#### Mapping over trees

Just as `map` is a powerful abstraction for dealing with sequences, `map` together with recursion is a powerful abstraction for dealing with trees. For instance, the `scale-tree/2` function, analogous to `scale-list/2` of the section Representing Sequences, takes as arguments a numeric factor and a tree whose leaves are numbers. It returns a tree of the same shape, where each number is multiplied by the factor. The recursive plan for `scale-tree/2` is similar to the one for `count-leaves/2`:

``````(defun scale-tree
(('() _)
'())
(scale-tree tail factor)))
((tree factor)
(* tree factor)))
``````
``````> (scale-tree (list 1 (list 2 (list 3 4) 5) (list 6 7)) 100)
(100 (200 (300 400) 500) (600 700))
``````

Another way to implement `scale-tree/2` is to regard the tree as a sequence of sub-trees and use `map`. We map over the sequence, scaling each sub-tree in turn, and return the list of results. In the base case, where the tree is a leaf, we simply multiply by the factor:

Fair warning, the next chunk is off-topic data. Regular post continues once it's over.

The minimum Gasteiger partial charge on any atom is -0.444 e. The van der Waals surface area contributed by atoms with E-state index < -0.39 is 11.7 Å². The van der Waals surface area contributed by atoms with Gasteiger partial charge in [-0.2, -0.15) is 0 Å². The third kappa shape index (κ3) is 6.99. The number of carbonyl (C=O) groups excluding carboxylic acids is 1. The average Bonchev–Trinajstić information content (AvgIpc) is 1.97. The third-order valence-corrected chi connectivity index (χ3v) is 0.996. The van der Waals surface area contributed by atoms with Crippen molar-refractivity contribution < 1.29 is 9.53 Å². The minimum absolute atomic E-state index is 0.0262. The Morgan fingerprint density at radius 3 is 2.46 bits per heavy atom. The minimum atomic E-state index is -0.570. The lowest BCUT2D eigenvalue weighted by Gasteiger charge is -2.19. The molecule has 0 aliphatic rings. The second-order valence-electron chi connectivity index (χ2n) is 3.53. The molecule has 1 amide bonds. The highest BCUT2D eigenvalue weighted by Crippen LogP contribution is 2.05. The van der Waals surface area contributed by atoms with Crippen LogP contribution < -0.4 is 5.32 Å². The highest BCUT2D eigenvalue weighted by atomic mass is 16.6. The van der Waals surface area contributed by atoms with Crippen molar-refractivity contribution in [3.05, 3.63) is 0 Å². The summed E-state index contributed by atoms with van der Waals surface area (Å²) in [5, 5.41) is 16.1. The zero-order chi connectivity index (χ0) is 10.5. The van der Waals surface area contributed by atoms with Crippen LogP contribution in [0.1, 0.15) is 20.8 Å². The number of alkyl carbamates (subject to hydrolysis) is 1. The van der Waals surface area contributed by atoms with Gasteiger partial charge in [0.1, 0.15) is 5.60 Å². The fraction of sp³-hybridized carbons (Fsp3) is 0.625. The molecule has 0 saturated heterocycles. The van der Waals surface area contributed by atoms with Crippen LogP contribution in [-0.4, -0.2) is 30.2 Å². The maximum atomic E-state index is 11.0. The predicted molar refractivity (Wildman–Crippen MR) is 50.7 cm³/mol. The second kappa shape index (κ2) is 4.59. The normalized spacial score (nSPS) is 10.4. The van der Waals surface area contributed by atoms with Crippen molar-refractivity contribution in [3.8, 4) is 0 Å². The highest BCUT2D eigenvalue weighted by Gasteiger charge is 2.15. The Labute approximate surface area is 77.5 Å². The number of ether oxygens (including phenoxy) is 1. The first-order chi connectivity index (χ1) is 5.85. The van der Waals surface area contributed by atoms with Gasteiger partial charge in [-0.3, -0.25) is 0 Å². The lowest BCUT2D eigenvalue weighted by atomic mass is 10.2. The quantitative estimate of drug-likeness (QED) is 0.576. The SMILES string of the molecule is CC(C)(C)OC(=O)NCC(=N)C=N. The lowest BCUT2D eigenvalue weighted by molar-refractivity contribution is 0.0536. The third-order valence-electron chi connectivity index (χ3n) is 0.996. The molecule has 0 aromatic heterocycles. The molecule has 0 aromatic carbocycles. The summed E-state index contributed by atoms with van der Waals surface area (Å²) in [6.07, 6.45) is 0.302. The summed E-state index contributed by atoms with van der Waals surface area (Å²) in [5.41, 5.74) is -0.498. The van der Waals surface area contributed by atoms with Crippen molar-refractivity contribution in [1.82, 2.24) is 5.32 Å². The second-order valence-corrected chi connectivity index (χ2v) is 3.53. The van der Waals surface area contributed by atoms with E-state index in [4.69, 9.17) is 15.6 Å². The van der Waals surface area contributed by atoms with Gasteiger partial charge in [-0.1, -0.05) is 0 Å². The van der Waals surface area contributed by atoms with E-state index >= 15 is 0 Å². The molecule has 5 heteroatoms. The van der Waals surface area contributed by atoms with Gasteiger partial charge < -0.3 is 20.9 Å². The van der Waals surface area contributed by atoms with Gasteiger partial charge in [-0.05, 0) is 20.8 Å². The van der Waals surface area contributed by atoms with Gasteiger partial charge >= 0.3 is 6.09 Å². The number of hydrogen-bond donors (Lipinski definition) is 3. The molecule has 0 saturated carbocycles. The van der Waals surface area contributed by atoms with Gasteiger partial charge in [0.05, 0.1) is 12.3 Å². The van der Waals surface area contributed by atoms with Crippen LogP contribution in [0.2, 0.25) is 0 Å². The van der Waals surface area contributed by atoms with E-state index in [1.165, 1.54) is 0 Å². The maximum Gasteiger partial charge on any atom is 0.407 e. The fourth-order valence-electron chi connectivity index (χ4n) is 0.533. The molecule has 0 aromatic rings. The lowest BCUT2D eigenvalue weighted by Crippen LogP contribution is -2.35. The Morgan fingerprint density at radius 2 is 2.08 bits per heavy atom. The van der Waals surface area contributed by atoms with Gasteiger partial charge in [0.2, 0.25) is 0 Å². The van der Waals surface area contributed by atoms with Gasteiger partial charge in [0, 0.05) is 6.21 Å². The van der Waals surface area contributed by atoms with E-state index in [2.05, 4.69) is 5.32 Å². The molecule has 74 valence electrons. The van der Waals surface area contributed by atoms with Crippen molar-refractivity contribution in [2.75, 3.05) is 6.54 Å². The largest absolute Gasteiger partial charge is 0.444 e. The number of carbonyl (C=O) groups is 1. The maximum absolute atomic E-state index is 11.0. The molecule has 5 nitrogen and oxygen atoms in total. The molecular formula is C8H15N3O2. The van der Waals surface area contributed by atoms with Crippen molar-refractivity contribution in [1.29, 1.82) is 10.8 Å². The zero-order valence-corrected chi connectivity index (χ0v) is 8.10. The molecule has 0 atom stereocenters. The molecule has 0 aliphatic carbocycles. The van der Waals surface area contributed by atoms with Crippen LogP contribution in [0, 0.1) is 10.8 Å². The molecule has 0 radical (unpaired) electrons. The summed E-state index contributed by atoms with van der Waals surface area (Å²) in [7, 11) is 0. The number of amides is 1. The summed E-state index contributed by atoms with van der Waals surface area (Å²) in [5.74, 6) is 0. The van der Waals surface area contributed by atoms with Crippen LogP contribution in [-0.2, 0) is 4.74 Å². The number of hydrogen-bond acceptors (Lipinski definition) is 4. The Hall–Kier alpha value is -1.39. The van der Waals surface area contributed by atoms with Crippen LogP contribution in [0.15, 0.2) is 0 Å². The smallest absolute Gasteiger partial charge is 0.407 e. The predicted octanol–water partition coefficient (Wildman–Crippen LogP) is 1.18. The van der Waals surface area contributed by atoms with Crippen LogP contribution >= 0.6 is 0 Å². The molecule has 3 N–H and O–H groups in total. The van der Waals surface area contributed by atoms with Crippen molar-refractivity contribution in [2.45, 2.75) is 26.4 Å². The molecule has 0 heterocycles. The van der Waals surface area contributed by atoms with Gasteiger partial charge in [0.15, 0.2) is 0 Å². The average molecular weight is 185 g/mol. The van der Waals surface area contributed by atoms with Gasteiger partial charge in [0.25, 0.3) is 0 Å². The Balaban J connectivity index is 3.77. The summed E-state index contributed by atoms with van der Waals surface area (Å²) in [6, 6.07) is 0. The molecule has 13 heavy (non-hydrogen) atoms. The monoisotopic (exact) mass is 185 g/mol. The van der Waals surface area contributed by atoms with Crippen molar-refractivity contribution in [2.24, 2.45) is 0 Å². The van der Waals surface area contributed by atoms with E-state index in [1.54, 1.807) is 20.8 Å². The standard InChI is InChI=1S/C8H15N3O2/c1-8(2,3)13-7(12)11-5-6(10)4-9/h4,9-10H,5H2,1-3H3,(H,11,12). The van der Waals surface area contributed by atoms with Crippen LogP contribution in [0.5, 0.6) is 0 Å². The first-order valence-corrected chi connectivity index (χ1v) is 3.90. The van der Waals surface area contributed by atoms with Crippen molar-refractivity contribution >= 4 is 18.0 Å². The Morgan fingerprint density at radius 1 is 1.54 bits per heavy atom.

``````(defun scale-tree (tree factor)
(lists:map #'scale-sub-tree/1 tree))

(defun scale-sub-tree
((sub-tree) (when (is_integer sub-tree))
(* sub-tree factor))
((sub-tree)
(scale-tree sub-tree factor)))
``````
``````> (scale-tree (list 1 (list 2 (list 3 4) 5) (list 6 7)) 100)
(100 (200 (300 400) 500) (600 700))
``````

Many tree operations can be implemented by similar combinations of sequence operations and recursion.